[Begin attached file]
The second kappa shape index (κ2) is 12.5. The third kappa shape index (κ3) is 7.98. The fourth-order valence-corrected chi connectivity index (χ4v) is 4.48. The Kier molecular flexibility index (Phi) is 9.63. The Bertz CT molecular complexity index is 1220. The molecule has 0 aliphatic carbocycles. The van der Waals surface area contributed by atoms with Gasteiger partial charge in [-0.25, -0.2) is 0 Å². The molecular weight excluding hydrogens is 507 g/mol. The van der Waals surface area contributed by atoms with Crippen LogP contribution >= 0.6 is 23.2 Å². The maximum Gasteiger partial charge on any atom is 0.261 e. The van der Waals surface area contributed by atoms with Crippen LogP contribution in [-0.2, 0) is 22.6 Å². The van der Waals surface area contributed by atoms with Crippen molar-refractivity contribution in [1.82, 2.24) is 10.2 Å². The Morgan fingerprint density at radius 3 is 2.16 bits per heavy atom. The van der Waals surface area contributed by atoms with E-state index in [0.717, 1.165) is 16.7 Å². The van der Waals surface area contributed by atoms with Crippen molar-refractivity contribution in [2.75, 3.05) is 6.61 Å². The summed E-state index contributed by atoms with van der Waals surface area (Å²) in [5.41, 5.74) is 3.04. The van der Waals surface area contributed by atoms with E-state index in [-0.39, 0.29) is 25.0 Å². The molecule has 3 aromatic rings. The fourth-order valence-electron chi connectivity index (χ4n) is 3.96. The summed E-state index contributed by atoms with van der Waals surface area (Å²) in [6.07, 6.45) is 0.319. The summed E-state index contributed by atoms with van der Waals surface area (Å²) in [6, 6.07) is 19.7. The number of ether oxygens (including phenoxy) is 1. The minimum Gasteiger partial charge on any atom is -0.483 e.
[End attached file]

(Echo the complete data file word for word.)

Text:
The second kappa shape index (κ2) is 12.5. The third kappa shape index (κ3) is 7.98. The fourth-order valence-corrected chi connectivity index (χ4v) is 4.48. The Kier molecular flexibility index (Phi) is 9.63. The Bertz CT molecular complexity index is 1220. The molecule has 0 aliphatic carbocycles. The van der Waals surface area contributed by atoms with Gasteiger partial charge in [-0.25, -0.2) is 0 Å². The molecular weight excluding hydrogens is 507 g/mol. The van der Waals surface area contributed by atoms with Crippen LogP contribution >= 0.6 is 23.2 Å². The maximum Gasteiger partial charge on any atom is 0.261 e. The van der Waals surface area contributed by atoms with Crippen LogP contribution in [-0.2, 0) is 22.6 Å². The van der Waals surface area contributed by atoms with Crippen molar-refractivity contribution in [1.82, 2.24) is 10.2 Å². The Morgan fingerprint density at radius 3 is 2.16 bits per heavy atom. The van der Waals surface area contributed by atoms with E-state index in [0.717, 1.165) is 16.7 Å². The van der Waals surface area contributed by atoms with Crippen molar-refractivity contribution in [2.75, 3.05) is 6.61 Å². The summed E-state index contributed by atoms with van der Waals surface area (Å²) in [5.41, 5.74) is 3.04. The van der Waals surface area contributed by atoms with E-state index in [-0.39, 0.29) is 25.0 Å². The molecule has 3 aromatic rings. The fourth-order valence-electron chi connectivity index (χ4n) is 3.96. The summed E-state index contributed by atoms with van der Waals surface area (Å²) in [6.07, 6.45) is 0.319. The summed E-state index contributed by atoms with van der Waals surface area (Å²) in [6, 6.07) is 19.7. The number of ether oxygens (including phenoxy) is 1. The minimum Gasteiger partial charge on any atom is -0.483 e.